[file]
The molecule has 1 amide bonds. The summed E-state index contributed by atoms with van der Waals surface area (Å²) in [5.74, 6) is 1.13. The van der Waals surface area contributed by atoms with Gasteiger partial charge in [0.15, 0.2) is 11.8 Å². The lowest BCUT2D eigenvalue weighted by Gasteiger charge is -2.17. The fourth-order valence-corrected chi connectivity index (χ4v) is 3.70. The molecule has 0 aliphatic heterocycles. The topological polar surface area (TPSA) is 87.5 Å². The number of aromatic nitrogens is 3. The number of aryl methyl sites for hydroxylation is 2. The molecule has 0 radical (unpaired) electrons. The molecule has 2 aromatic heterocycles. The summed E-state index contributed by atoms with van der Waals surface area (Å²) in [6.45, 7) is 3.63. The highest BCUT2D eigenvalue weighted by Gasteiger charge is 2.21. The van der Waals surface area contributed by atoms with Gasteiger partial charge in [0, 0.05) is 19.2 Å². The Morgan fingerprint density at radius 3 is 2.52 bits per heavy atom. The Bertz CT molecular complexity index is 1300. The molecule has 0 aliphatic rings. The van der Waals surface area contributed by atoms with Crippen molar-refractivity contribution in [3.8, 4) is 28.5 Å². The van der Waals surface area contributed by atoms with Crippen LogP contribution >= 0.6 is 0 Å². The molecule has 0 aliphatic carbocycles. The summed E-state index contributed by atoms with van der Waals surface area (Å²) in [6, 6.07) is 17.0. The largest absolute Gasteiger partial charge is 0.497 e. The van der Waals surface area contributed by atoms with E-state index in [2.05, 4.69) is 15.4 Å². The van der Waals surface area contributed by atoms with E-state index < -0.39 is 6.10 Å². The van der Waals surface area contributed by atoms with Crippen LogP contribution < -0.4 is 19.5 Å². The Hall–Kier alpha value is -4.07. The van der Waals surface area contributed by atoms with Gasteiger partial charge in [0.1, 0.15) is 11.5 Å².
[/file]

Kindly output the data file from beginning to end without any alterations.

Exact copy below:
The molecule has 1 amide bonds. The summed E-state index contributed by atoms with van der Waals surface area (Å²) in [5.74, 6) is 1.13. The van der Waals surface area contributed by atoms with Gasteiger partial charge in [0.15, 0.2) is 11.8 Å². The lowest BCUT2D eigenvalue weighted by Gasteiger charge is -2.17. The fourth-order valence-corrected chi connectivity index (χ4v) is 3.70. The molecule has 0 aliphatic heterocycles. The topological polar surface area (TPSA) is 87.5 Å². The number of aromatic nitrogens is 3. The number of aryl methyl sites for hydroxylation is 2. The molecule has 0 radical (unpaired) electrons. The molecule has 2 aromatic heterocycles. The summed E-state index contributed by atoms with van der Waals surface area (Å²) in [6.45, 7) is 3.63. The highest BCUT2D eigenvalue weighted by Gasteiger charge is 2.21. The van der Waals surface area contributed by atoms with Gasteiger partial charge in [0, 0.05) is 19.2 Å². The Morgan fingerprint density at radius 3 is 2.52 bits per heavy atom. The Bertz CT molecular complexity index is 1300. The molecule has 0 aliphatic rings. The van der Waals surface area contributed by atoms with Crippen molar-refractivity contribution in [3.8, 4) is 28.5 Å². The van der Waals surface area contributed by atoms with Crippen LogP contribution >= 0.6 is 0 Å². The molecule has 0 aliphatic carbocycles. The summed E-state index contributed by atoms with van der Waals surface area (Å²) in [6, 6.07) is 17.0. The largest absolute Gasteiger partial charge is 0.497 e. The van der Waals surface area contributed by atoms with E-state index in [2.05, 4.69) is 15.4 Å². The van der Waals surface area contributed by atoms with E-state index < -0.39 is 6.10 Å². The van der Waals surface area contributed by atoms with Crippen LogP contribution < -0.4 is 19.5 Å². The Hall–Kier alpha value is -4.07. The van der Waals surface area contributed by atoms with Gasteiger partial charge in [0.1, 0.15) is 11.5 Å².